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Subject: Piano-harp

Piano-harp

From: Birgit Spiess <birgit.spiess<-a>
Date: Sunday, June 22, 2008
I am studying conservation of wooden objects at the Potsdam
University of Applied Sciences in Germany and I'm writing my diploma
thesis, which deals with a piano-harp of the Dietz Company
(Brussels, Belgium) from approximately 1890 from the stock of the
Museum of Musical Instruments which is part of Leipzig University.
The main focus of the work is the research into the surface
technology.

The instrument has been veneered with black dyed pear, polished and
subsequently engraved. Moreover, the engravings have been painted
with a matte dark grey colour.

I am trying to find out if the engravings have been manufactured at
least partially by means of a machine, maybe a small cutter.
Different tool traces, e.g., in tight bendings of the engravings,
suggest this, while other areas clearly have been performed with a
hand tool. Has anyone some expert knowledge with surfaces like this?
Only few about this technology can be found in literature, however,
a so-called "spindle-carver" is mentioned in one article

    Ettema, M.J.
    "Technological Innovation and Design Economics in Furniture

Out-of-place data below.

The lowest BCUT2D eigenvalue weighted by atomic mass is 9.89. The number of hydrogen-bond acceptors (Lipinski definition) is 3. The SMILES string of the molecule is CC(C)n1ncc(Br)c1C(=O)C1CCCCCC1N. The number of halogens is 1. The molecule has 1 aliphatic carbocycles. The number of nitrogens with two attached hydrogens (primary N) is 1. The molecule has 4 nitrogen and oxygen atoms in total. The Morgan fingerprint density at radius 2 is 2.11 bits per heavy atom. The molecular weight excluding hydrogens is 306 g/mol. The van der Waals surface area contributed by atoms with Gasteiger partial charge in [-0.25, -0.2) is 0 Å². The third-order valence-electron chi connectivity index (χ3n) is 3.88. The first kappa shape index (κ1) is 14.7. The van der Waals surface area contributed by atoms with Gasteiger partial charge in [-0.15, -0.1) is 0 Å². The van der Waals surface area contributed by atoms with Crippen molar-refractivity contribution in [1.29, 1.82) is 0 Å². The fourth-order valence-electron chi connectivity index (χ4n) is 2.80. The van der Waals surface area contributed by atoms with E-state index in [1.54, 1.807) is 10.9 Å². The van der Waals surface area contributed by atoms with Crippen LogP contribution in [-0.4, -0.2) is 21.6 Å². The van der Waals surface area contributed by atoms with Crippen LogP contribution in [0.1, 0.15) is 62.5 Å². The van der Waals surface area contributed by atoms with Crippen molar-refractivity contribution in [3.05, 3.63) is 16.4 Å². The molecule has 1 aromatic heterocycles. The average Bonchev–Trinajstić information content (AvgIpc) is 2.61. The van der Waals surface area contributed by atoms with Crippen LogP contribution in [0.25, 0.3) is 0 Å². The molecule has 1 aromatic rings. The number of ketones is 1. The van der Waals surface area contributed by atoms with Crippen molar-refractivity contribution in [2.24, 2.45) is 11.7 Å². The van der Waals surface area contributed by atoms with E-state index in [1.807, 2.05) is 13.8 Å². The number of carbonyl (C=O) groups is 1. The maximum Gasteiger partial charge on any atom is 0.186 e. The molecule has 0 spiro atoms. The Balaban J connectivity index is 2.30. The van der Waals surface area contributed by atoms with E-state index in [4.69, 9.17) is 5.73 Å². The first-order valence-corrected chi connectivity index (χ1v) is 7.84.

Manufacture"
    Winterthur Portfolio, Vol. 16, No. 2/3, (Summer-Autumn, 1981),
    pp. 197-223;
    <URL:http://www.jstor.org/stable/1180774>

Has anyone already heard of this or worked with such? Is it possible
that the engravings have been manufactured with such a machine? And
how exactly does this machine function? Moreover, I could not find
any comparably designed objects except for two further piano-harps
of this company (Munich and Sondershausen, Germany) and some small
mechanical music instruments with less elaborate ornaments. Also
here, I would be happy about every advice.

Pictures of the object can be viewed at
<URL:http://www.uni-leipzig.de/~musikins/mim/klavierharfe/index.html>


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Received on Sunday, 22 June, 2008

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